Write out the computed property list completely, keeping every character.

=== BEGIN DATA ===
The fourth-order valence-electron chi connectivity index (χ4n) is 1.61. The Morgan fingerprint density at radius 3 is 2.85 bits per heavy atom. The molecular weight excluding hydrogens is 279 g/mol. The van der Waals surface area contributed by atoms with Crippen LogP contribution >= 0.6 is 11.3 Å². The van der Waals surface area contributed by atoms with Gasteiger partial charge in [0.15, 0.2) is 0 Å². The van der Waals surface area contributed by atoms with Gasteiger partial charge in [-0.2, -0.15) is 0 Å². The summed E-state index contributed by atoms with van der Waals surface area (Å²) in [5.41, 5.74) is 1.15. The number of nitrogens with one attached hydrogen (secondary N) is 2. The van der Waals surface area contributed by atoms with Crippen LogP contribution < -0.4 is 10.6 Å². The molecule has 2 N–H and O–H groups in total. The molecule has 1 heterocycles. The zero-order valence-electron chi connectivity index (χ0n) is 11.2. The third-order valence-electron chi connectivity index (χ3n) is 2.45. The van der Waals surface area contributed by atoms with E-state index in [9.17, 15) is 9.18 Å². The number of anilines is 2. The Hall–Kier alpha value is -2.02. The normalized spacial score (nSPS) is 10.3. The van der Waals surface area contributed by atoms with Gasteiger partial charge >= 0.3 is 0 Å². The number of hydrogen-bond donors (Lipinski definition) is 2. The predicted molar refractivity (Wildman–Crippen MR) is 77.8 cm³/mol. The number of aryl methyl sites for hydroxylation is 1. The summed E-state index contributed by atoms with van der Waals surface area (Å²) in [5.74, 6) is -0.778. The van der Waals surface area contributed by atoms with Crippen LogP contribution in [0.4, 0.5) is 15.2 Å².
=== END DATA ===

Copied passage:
The fourth-order valence-electron chi connectivity index (χ4n) is 1.61. The Morgan fingerprint density at radius 3 is 2.85 bits per heavy atom. The molecular weight excluding hydrogens is 279 g/mol. The van der Waals surface area contributed by atoms with Crippen LogP contribution >= 0.6 is 11.3 Å². The van der Waals surface area contributed by atoms with Gasteiger partial charge in [0.15, 0.2) is 0 Å². The van der Waals surface area contributed by atoms with Gasteiger partial charge in [-0.2, -0.15) is 0 Å². The summed E-state index contributed by atoms with van der Waals surface area (Å²) in [5.41, 5.74) is 1.15. The number of nitrogens with one attached hydrogen (secondary N) is 2. The van der Waals surface area contributed by atoms with Crippen LogP contribution < -0.4 is 10.6 Å². The molecule has 2 N–H and O–H groups in total. The molecule has 1 heterocycles. The zero-order valence-electron chi connectivity index (χ0n) is 11.2. The third-order valence-electron chi connectivity index (χ3n) is 2.45. The van der Waals surface area contributed by atoms with E-state index in [9.17, 15) is 9.18 Å². The number of anilines is 2. The Hall–Kier alpha value is -2.02. The normalized spacial score (nSPS) is 10.3. The van der Waals surface area contributed by atoms with Gasteiger partial charge >= 0.3 is 0 Å². The number of hydrogen-bond donors (Lipinski definition) is 2. The predicted molar refractivity (Wildman–Crippen MR) is 77.8 cm³/mol. The number of aryl methyl sites for hydroxylation is 1. The summed E-state index contributed by atoms with van der Waals surface area (Å²) in [5.74, 6) is -0.778. The van der Waals surface area contributed by atoms with Crippen LogP contribution in [0.4, 0.5) is 15.2 Å².